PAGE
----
Bloomberg News

China’s Wen Warns of Severe Job Outlook as Growth Yet to Rebound

July 17, 2012

Chinese Premier Wen Jiabao

Wen Jiabao, China's premier. Photographer: Nelson Ching/Bloomberg

Premier Wen Jiabao said China’s labor situation will become more “severe,” underscoring concern that the weakest economic growth since 2009 will lead to increasing job losses.

The government will continue to implement a more “proactive” labor policy, Wen said yesterday at a government meeting on employment, according to a statement posted on the central government’s website. The job situation will become more “complex,” Wen said.

The comments build on the premier’s warning published three days ago that the nation’s economic rebound lacks momentum and difficulties may persist for a while. Authorities are intensifying efforts to halt a slowdown in expansion as the ruling Communist Party prepares for a once-a-decade leadership handover later this year.

“Party commissions and governments at all levels should further enhance the awareness that employment work is extremely important and earnestly put promoting employment at a priority place among all work tasks,” Wen said, according to the statement. The country should maintain steady and relatively rapid economic growth and enhance the economy’s role of driving job growth, he said.

More than 2,000 Hong Kong-owned factories in China’s Pearl River Delta may close this year as export orders fall and wages rise, the Federation of Hong Kong Industries said this week. China’s gross domestic product rose 7.6 percent in the second quarter from a year earlier, the statistics bureau said July 13, the sixth straight quarterly slowdown.

Global Instability

There are “more factors of instability and uncertainty” in the world economy, which faces “downward pressure”, Wen said yesterday in remarks to a U.S. group headed by U.S. Chamber of Commerce President Thomas Donohue, according to the official Xinhua News Agency. Wen called for China and U.S. to boost cooperation and mutual trust, and to “calmly” handle issues in economic and trade relations.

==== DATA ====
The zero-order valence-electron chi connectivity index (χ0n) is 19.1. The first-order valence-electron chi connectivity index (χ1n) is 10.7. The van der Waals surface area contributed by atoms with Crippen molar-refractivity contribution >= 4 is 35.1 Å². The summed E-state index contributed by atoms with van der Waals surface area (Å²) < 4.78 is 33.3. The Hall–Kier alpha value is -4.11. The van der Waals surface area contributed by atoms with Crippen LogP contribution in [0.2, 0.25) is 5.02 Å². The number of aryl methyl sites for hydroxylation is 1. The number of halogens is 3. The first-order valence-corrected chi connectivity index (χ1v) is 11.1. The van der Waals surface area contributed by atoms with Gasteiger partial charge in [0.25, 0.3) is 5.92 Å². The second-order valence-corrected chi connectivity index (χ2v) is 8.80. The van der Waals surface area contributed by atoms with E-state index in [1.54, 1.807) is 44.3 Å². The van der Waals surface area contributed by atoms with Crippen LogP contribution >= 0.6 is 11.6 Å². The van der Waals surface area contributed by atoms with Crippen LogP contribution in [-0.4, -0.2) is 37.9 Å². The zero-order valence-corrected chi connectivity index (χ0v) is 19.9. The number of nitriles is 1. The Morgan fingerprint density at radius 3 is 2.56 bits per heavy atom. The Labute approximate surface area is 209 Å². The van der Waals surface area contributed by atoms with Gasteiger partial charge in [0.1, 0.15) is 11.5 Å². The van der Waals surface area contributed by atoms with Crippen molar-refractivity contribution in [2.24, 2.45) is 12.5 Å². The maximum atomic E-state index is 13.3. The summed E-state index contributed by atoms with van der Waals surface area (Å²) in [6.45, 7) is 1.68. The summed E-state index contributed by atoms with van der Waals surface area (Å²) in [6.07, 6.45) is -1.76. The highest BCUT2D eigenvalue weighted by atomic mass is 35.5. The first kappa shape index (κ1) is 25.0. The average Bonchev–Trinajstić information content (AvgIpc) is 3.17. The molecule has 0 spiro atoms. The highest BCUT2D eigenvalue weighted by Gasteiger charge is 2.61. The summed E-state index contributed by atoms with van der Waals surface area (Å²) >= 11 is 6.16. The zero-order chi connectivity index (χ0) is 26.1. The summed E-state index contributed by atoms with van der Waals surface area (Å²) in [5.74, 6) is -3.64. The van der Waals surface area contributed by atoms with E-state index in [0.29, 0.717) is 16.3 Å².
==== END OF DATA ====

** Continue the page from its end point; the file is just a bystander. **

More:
The government will “appropriately” step up policy fine- tuning in the second half to support growth, Wen said during an inspection tour in Sichuan province, according to a July 15 Xinhua report.

Promoting employment for college graduates should continue to be a top priority among job-related work, Wen said. China will support growth in small and medium-sized enterprises, which are the mainstay of job creation, he said.

China’s urban registered jobless rate has held at 4.1 percent for seven quarters as of the end of March, according to figures from the labor ministry. There are no available figures for a nationwide unemployment rate that includes migrant and other unregistered workers.

To contact Bloomberg News staff for this story: Zheng Lifei in Beijing at lzheng32@bloomberg.net

To contact the editor responsible for this story: Paul Panckhurst at ppanckhurst@bloomberg.net


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